The non-tender date is still a month away, coming on November 17th. Teams will have to decide by then whether they will tender players on the 40-man roster who are not under guaranteed contracts a contract for the 2024 season. They do not have to decide on how much money by then – that’s what arbitration is for if players have enough service time, or they just get the league minimum if they are not yet arbitration eligible.
The Cincinnati Reds are at 41 players on the 40-man roster as of today. But once the World Series ends the 60-day injured list disappears and the three players on it for Cincinnati have to be accounted for. That would put the Reds are 44 players. The team likely won’t have to make any true “cuts” to get to 40 players, though. Buck Farmer, Luke Maile, and Harrison Bader are all free agents. Joey Votto and Curt Casali both have options for 2024 that the team are almost assuredly not going to pick up and leave them as free agents. That would get the team to 39 players.
Still, there could be some players that the team looks at as possibly replaceable. Whether that’s due to the fact that they believe it’s a performance thing or a monetary thing, several players could be up for conversation within the front office to non-tender to make room for minor league players that the team will need to add to the 40-man roster to protect them from the Rule 5 draft, or to potentially open up a spot for some free agent signings or trade acquisitions over the winter.
Today we’re going to look at the position players who could be non-tendered.
It wasn’t all that long ago that Jose Barrero was the clear future shortstop for the Cincinnati Reds. But then he broke his hamate bone in 2021/2022 over the offseason and due to the lockout it wasn’t diagnosed as early as it may have otherwise been and he had surgery that led to him missing the start of the 2022 season. He never really got going at the plate when he returned that season – not in the big leagues and not in the minors. In 2023 he hit a bit better in the big leagues, but still struggled as he put up a .619 OPS in 46 games before he was optioned back to Triple-A.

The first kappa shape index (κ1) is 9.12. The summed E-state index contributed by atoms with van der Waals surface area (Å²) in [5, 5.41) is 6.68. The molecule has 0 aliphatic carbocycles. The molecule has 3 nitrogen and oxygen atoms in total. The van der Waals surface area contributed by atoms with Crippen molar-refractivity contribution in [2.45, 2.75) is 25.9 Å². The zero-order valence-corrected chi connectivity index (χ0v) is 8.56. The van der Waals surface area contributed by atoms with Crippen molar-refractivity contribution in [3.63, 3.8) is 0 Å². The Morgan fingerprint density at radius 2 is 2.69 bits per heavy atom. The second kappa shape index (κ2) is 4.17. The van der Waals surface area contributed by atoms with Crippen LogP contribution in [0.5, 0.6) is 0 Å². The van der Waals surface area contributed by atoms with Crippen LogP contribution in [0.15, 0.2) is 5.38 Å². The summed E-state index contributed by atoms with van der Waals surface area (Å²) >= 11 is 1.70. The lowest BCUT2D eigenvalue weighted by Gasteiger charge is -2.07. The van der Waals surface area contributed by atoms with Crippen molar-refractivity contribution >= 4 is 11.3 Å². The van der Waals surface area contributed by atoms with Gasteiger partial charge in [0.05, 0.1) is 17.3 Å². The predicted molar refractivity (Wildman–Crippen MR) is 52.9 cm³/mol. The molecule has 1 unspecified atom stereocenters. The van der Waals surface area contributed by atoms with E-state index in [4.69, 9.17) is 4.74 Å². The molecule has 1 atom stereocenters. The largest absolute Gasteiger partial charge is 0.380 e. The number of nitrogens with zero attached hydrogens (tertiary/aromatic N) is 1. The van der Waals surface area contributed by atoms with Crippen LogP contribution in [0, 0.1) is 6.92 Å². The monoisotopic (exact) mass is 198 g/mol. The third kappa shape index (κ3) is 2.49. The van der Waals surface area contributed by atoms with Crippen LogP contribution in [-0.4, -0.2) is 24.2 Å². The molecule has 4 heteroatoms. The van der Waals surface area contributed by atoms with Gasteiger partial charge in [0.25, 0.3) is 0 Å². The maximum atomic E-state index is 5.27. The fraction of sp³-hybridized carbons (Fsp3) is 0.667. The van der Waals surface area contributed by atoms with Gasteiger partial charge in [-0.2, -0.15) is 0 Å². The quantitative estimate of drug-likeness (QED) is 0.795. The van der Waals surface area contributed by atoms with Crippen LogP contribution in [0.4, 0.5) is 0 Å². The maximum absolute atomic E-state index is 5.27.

Things went a lot better in Triple-A. In 80 games with Louisville he hit .258/.333/.540 with 17 doubles, 4 triples, 19 home runs, and he stole 20 bases in 21 attempts. The power and the speed played well. But he also struck out 31% of the time he stepped to the plate.
The Reds used his final option in 2023. And despite his good showing in many ways at the plate with Louisville after he was sent down, the Reds did not call him back up during the season. And in a strange situation from a distance, despite being blocked in the big leagues at shortstop by both Elly De La Cruz and Matt McLain, and perhaps even Noelvi Marte, Barrero didn’t play center more than once a week until September rolled around.
Again, from a distance, it seems that the club doesn’t have a good plan for what they want to do with Jose Barrero. His usage in Triple-A didn’t make much sense given that it appears his future role if he’s going to be in Cincinnati would be as a multi-position utility player, but the club didn’t really give him much time playing anywhere but shortstop for most of the time he was in the minors this season. He’ll be out of options next year, 26-years-old, and is a career .186/.242/.255 hitter in the big leagues.
Working for him is that he’ll be making the league minimum so there’s not a ton of risk to see what he looks like when spring training rolls around. It’ll cost you a roster spot. And maybe it’ll cost you a tiny bit of money. At the same time, it’s tough to see what the club’s plan actually is for him and it could be time to move forward and wish him the best.
In 2023 we saw Nick Senzel have the best offensive season he’s had since his rookie year back in 2019. He set a career high with 13 home runs and he did it in just 330 plate appearances. But he also hit just .236 and had a .297 on-base percentage.